Russia's S-400 Air Defense System: Super Weapon or Over-hyped?
What do India and China think?
Aside from all sorts of political considerations, Chinese and Indian strategic planners will have to assess carefully the strict military dimension of the missile strike that the United States launched against a government-controlled airbase in Syria early on Friday.
China and India are both clients of Russia’s arms industry, and have bought a number of S-400 long-range air defense missile systems. The Kremlin is a historical ally of Damascus and deployed batteries of this advanced missile platform at the Khmeimim airbase near Latakia in western Syria after its intervention in support of President Bashar al-Assad.
On paper, the S-400 system is designed to destroy aircraft, drones, and cruise and ballistic missiles up to 400 kilometers away; it is also equipped with a radar able to detect targets at a range of 600km. Since its installation in Syrian territory, the action of Western and Turkish warplanes in support of rebel forces has been limited.
The presence of S-400 platforms in the Syrian theater possibly influenced the US strategy of attack against the Assad regime. The USS Porter and USS Ross, two Arleigh Burke-class destroyers stationed in the eastern Mediterranean, bombarded the Shayrat airbase in central Syria, which the Syrian Air Force used to launch suspected chemical attacks that left dozens of civilians dead in rebel-held Khan Shaykhun.
Though the Pentagon informed the Russian military beforehand of the impending operation, the US military command decided to attack from a safe distance. Tomahawk missiles have a range of 1,600km and their use in place of strike aircraft was probably intended to minimize potential losses caused by the very fast and precise S-400 surface-to-air missiles.
This could mean that the Pentagon acknowledges the effectiveness of the S-400 against warplanes and the electronic jamming capabilities of the US EA-18G Growler jets, which can weaken the operability of the Russian air shield in Syria but not neutralize it completely.
Thus the S-400’s deterrent function against aircraft sorties appears to be confirmed by the military option chosen by the United States to punish Assad. Chinese and Indian generals will be delighted with this outcome, which proves they have been right to bet on the S-400 system for their respective air defenses.
In particular, Delhi can reasonably be confident it will manage to undercut Beijing’s airborne capacities so as to gain aerial strategic parity in the Himalayan region, where the two countries have long-standing border disputes.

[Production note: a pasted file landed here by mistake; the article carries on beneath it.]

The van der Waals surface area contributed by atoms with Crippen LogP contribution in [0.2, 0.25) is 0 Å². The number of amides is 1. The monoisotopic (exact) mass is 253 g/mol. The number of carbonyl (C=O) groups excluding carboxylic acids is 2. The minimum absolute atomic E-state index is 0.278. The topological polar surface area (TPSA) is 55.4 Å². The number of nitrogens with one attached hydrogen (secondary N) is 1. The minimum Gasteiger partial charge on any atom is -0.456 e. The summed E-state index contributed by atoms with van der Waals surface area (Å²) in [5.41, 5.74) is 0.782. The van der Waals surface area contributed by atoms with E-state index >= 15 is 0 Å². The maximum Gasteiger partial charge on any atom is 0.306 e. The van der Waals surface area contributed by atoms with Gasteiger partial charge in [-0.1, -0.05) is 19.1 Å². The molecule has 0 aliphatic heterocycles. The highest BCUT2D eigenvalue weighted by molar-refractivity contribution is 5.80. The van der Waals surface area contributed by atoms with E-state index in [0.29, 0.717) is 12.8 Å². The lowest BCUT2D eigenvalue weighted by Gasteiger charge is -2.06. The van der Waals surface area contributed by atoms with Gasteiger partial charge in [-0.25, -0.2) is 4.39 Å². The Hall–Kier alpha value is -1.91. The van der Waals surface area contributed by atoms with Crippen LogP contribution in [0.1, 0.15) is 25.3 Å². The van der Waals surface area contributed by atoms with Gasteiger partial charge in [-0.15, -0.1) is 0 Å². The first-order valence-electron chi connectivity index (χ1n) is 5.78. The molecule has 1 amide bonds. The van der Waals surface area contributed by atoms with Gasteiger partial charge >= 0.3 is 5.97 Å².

S-400’s vulnerability to swarm missile attacks
On the other hand, the barrage of Tomahawks demonstrated the Pentagon’s capacity to perforate the Russian defenses in Syria, possibly showing the vulnerability of the S-400 to low-flying missiles with small radar cross-sections.
The S-400 radar probably detected the Tomahawk swarm but the firing system apparently did not attempt to hit any missiles. It is now an open question whether Moscow’s military command in Syria deliberately opted not to engage the US missiles once informed of the imminent attack or, in contrast, was unable to react.
The Russian camp obviously leans toward the first scenario. In Moscow’s view, the interception of US Tomahawks by the S-400 system would have provoked a dangerous escalation. The fact that, after the US strike, Moscow announced its intention to strengthen the Syrian air defenses, however, is a sign that the Russian defense shield in war-torn Syria needs some improvements.
That said, all types of air defense systems, including the S-400, are still in large part untested as to whether they can resist multiple missile attacks. India and China should take that into account while focusing on the reinforcement of their own air and missile defenses. In this sense, the S-400’s mixed performance in Syria against the US Tomahawks should at least raise some doubt in Delhi and Beijing over the capabilities of this Russian arms system.
This first appeared in AsiaTimes here.
Image Credit: Creative Commons.